Robert Bryce, a senior fellow at the Manhattan Institute, has nearly three decades of experience as a professional journalist. His articles have appeared in dozens of publications, including the Wall Street Journal, The New York Times, National Review and the Washington Post. His first book, Pipe Dreams: Greed, Ego and the Death of Enron, received rave reviews and was named one of the best non-fiction books of 2002 by Publisher’s Weekly. His newest book, Smaller Faster Lighter Denser Cheaper: How Innovation Keeps Proving the Catastrophists Wrong, focuses on how continuing innovation fosters unprecedented prosperity, greater liberty and better environmental protection.
MPMG moderated a discussion between Mr. Clark and Mr. Bryce that focused on what it believes are key pillars for our future: the economy, cybersecurity and terrorism, energy, and global warming.
Prior to the end of the Cold War, the United States was united toward a common purpose (deterring the Soviet Union), and we succeeded. In the 1990s, we enjoyed significant economic expansion but with no real national strategy, particularly as it related to our military strength. The aftermath of the 9/11 attacks demonstrated this. We invaded Afghanistan and later, Iraq, with no real follow-on plan on what to do after the initial combat mission was completed. As a result, chaos ensued. The nuclear deal with Iran is a prime example of how we lack a global strategy. Although aspects of the deal are disappointing, Iran is not a major threat, and yet it is consuming significant focus that should be placed on other potential threats like Russia and China. We now face a number of major challenges – terrorism and cyber security, stability of the financial system, the growing influence of China and climate change. We need a cohesive national strategy to address these and other concerns.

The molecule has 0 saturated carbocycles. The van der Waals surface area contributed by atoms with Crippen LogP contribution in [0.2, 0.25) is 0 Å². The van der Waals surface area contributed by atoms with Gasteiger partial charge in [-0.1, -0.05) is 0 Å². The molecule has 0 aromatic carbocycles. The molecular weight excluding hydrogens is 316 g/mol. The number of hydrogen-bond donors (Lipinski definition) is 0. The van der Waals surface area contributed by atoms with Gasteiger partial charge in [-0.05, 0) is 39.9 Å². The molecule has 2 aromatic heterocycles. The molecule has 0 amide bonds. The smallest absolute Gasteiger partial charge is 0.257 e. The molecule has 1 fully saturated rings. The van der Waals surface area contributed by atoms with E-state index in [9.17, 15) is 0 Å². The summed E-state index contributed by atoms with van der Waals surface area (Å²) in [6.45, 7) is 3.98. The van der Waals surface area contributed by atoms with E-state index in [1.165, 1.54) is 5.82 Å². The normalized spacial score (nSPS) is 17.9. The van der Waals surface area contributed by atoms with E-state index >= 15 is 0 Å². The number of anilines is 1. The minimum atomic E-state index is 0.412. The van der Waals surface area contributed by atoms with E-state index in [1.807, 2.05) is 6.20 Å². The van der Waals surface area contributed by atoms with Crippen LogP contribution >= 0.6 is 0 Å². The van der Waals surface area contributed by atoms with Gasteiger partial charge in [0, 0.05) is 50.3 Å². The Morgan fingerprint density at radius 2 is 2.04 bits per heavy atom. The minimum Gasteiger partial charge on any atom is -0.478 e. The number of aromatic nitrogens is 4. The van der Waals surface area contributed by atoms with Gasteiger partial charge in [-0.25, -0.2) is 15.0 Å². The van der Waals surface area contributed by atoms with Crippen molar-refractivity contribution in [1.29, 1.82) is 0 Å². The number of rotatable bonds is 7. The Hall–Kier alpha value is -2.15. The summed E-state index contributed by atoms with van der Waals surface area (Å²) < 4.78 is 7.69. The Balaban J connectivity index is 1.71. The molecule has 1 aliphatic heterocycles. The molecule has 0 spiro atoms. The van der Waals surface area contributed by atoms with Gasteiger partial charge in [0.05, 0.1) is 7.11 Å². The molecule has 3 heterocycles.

Energy continues to be a key factor in economic progress. The countries that have cheap, abundant and reliable energy are wealthier than those that lack it. The need to produce cheaper energy drives the industry. Coal is a fascinating story. Despite it being condemned as a “dirty” energy source, it is estimated that by 2019 consumption of coal globally will exceed that of oil for the first time since 1949. Demand for coal is driven by the need for development of electricity for a growing consumer class globally. It is a cheap and abundant source of fuel, and 500 coal plants are under construction worldwide, many in China, India, Brazil and Indonesia. Nuclear power is still a major factor as an energy source around the globe. Iran’s pursuit of nuclear capabilities is very much tied to its need to generate electricity from nuclear plants. While an inspection system is needed as a deterrent for nuclear weapons ambitions for countries like Iran, finding agreement to allow Iran to pursue non-military uses of nuclear energy is important. Oil remains a prominent factor in the energy landscape. The boom in shale oil production, particularly in the U.S., signals the end of OPEC’s influence on world oil markets. Access to cheap and reliable energy remains one of the key elements of continued economic development worldwide.